Daniel chapter 9 contains one of the most detailed accounts of the end times in the Bible. This prophecy divides the events coming after the Babylonian captivity into "weeks." The Hebrew word for weeks has a broader meaning than it does in English, simply denoting a period of "seven," whether that means days or years. Scholars believe the seventy weeks means seventy weeks of years, a period totaling 490 years.
The prophecy begins with a summary purpose: "Seventy weeks are decreed about your people and your holy city, to finish the transgression, to put an end to sin, and to atone for iniquity, to bring in everlasting righteousness, to seal both vision and prophet, and to anoint a most holy place" (Daniel 9:24).
The first seventy weeks (49 years) begin with the decree to rebuild Jerusalem, which at the time was destroyed by the Babylonians: "Know therefore and understand that from the going out of the word to restore and build Jerusalem to the coming of an anointed one, a prince, there shall be seven weeks" (Daniel 9:25). There are a few different places in the Bible where a decree is given to restore the temple at Jerusalem (Ezra 1:1–4; 5:13–17, 6:6–12; 7:11–26), but there is only one place where the decree is given to rebuild to city and its walls, found in Nehemiah 2:1–8. This occurred in 445 BC. The rebuilding of Jerusalem accounts for the first seven weeks, or forty-nine years. After that there would be a period of sixty-two weeks. This makes for a total of 483 years until the Anointed One, the Messiah, would come.
The Messiah appears at the end of the second period of weeks: "Know therefore and understand that from the going out of the word to restore and build Jerusalem to the coming of an anointed one, a prince, there shall be seven weeks. Then for sixty-two weeks it shall be built again with squares and moat, but in a troubled time" (Daniel 9:25). Some scholars believe that the 483 years were completed at the birth of Jesus, others say it was completed at His baptism, and still others believe it was completed at His crucifixion. One of the most meticulously calculated arguments is for the completion of the 483 years at Jesus' triumphal entry. Sir Robert Anderson in his book The Coming Prince calculated that, based on the Jewish 360-day year at the time of Daniel, the 483 years totaled 173,880 days. When counted out from the prophecy to rebuild Jerusalem in Nehemiah 2, the coming of the Messiah landed on April 6, 32 AD.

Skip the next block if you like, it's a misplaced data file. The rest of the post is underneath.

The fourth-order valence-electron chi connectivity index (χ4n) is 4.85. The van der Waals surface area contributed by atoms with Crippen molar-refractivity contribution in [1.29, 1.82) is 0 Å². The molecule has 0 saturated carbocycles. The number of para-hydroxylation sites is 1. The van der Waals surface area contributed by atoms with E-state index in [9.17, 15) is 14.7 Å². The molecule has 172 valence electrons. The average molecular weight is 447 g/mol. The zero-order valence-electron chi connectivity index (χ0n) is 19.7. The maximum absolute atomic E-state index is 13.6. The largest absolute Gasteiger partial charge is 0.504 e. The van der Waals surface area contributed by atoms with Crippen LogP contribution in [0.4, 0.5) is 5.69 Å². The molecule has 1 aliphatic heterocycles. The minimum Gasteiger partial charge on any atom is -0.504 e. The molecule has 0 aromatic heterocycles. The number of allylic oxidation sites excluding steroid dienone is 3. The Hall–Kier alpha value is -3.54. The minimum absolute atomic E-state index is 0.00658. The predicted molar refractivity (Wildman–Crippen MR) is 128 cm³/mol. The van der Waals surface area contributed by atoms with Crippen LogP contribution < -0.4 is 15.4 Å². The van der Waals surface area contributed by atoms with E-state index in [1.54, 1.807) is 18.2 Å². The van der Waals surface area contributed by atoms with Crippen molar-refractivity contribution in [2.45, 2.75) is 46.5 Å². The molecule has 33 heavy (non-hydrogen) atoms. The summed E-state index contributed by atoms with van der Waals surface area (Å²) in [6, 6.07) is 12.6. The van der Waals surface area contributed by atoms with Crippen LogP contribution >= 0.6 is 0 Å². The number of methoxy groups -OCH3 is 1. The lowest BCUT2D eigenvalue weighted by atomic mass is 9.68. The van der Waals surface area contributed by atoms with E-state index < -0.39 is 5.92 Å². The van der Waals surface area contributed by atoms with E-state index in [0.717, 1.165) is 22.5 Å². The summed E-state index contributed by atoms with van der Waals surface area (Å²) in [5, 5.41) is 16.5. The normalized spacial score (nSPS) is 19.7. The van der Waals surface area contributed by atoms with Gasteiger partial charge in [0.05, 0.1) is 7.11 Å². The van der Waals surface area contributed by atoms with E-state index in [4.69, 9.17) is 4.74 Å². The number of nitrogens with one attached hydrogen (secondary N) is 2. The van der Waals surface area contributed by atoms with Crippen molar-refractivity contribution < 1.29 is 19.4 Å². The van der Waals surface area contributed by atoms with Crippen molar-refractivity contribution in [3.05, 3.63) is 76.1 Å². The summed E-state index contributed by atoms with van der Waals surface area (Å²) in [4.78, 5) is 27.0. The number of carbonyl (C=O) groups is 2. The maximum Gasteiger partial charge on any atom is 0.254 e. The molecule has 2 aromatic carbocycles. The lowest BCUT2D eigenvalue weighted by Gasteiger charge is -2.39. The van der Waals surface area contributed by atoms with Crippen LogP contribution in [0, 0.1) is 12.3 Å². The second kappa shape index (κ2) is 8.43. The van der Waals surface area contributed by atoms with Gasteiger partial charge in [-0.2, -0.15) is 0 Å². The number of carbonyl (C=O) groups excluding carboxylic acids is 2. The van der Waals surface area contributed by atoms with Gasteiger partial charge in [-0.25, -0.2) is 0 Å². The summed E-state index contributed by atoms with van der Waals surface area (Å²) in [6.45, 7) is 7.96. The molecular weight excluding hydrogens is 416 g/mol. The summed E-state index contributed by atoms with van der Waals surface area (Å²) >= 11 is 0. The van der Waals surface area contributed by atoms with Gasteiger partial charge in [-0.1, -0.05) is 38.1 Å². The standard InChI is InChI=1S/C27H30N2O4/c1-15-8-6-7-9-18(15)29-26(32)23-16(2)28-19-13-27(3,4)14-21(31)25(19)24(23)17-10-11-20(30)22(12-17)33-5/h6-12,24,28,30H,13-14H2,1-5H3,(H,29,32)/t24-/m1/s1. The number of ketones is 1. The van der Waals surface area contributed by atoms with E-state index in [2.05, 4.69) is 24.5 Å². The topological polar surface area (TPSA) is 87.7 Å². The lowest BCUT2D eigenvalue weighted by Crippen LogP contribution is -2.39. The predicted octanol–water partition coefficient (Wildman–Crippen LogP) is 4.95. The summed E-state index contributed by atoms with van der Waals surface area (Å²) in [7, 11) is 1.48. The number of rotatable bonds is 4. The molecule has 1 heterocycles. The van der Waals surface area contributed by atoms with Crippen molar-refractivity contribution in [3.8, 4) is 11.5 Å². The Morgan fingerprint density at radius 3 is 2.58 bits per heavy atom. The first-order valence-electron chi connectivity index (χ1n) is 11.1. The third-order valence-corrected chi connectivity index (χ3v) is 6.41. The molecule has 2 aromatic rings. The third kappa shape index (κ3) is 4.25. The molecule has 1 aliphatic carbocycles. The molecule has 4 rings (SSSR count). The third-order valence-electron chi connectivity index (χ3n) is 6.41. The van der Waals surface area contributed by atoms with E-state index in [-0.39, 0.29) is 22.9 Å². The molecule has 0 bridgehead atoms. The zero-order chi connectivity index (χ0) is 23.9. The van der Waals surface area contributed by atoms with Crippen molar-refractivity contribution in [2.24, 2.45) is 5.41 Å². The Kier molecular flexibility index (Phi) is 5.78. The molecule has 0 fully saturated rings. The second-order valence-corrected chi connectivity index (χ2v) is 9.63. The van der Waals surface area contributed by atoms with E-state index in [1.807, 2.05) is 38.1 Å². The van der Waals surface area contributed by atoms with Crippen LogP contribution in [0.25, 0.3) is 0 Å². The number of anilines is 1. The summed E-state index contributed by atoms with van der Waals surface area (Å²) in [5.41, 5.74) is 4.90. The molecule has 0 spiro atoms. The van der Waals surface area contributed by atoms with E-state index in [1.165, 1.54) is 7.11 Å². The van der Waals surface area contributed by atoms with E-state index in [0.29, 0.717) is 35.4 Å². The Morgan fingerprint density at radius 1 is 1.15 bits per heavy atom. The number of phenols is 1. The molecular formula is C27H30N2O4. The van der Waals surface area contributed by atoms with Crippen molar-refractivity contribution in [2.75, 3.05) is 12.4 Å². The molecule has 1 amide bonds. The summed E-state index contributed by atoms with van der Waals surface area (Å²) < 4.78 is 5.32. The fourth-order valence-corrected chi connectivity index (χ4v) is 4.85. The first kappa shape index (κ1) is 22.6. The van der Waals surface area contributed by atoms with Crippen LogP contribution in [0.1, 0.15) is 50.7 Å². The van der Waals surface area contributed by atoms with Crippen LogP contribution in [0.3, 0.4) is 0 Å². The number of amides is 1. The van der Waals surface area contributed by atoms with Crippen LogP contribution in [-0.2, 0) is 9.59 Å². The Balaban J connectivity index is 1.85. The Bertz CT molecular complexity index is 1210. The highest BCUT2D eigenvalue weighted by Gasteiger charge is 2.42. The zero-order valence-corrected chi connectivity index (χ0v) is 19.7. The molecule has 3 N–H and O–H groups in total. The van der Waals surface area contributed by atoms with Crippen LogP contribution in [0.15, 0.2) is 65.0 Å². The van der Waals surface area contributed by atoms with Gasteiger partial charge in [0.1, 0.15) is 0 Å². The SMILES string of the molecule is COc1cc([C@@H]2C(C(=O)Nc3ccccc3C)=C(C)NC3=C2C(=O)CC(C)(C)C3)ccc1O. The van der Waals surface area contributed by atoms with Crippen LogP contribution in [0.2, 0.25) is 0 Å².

Jesus Himself seemed to expect the Jews to know day He would be coming. On the day of His triumphal entry, after He entered the city riding on a donkey, He wept over the city and said to the people, "Would that you, even you, had known on this day the things that make for peace! But now they are hidden from your eyes. For the days will come upon you, when your enemies will set up a barricade around you and surround you and hem you in on every side and tear you down to the ground, you and your children within you. And they will not leave one stone upon another in you, because you did not know the time of your visitation" (Luke 19:42–44).
Daniel 9 then predicts Jesus' death and the next period of weeks: "And after the sixty-two weeks, an anointed one shall be cut off and shall have nothing" (Daniel 9:26). We then see the prophecy of the destruction of Jerusalem: "And the people of the prince who is to come shall destroy the city and the sanctuary" (Daniel 9:26). This was fulfilled in AD 70 when the Romans destroyed Jerusalem. The verse goes on to say, "Its end shall come with a flood, and to the end there shall be war. Desolations are decreed." This part of the verse seems to speak both to the events of AD 70 and to future events.
Daniel 9:27 says, "And he shall make a strong covenant with many for one week, and for half of the week he shall put an end to sacrifice and offering. And on the wing of abominations shall come one who makes desolate, until the decreed end is poured out on the desolator." According to a premillennial, dispensational perspective, this transitions to the end-times, seven-year tribulation. The "prince to come," mentioned in Daniel 9:25, who makes a covenant is the Antichrist. The Antichrist makes a covenant with the people, and in the middle of the last seven years he puts an end to the sacrifices and offerings.
Daniel 9:27 also talks about what is often called the "abomination of desolation." While Antiochus IV Epiphanes did sacrifice a pig on the temple altar in 167 BC, it was just a foreshadowing of what is yet to come. Jesus spoke of the "abomination of desolation spoken of by the prophet Daniel" in Matthew 24:15, well after Antiochus' actions.
This last week of the prophecy is still yet to be accomplished. We know that it did not occur because the purpose of the seventy weeks mentioned at the beginning of the prophecy has not been fulfilled (Daniel 9:24). There has not yet been an end of sin and transgression, nor is there everlasting righteousness. Jesus has "atone[d] for iniquity" on the cross. But we still await His millennial reign and then a new heavens and new earth (Revelation 20—22). Knowing that much of Daniel's prophecy has already been fulfilled gives us assurance and hope that God will be faithful to fulfill the remainder. For now, we are in a period of pause "until the fullness of the Gentiles has come in" (Romans 11:25).
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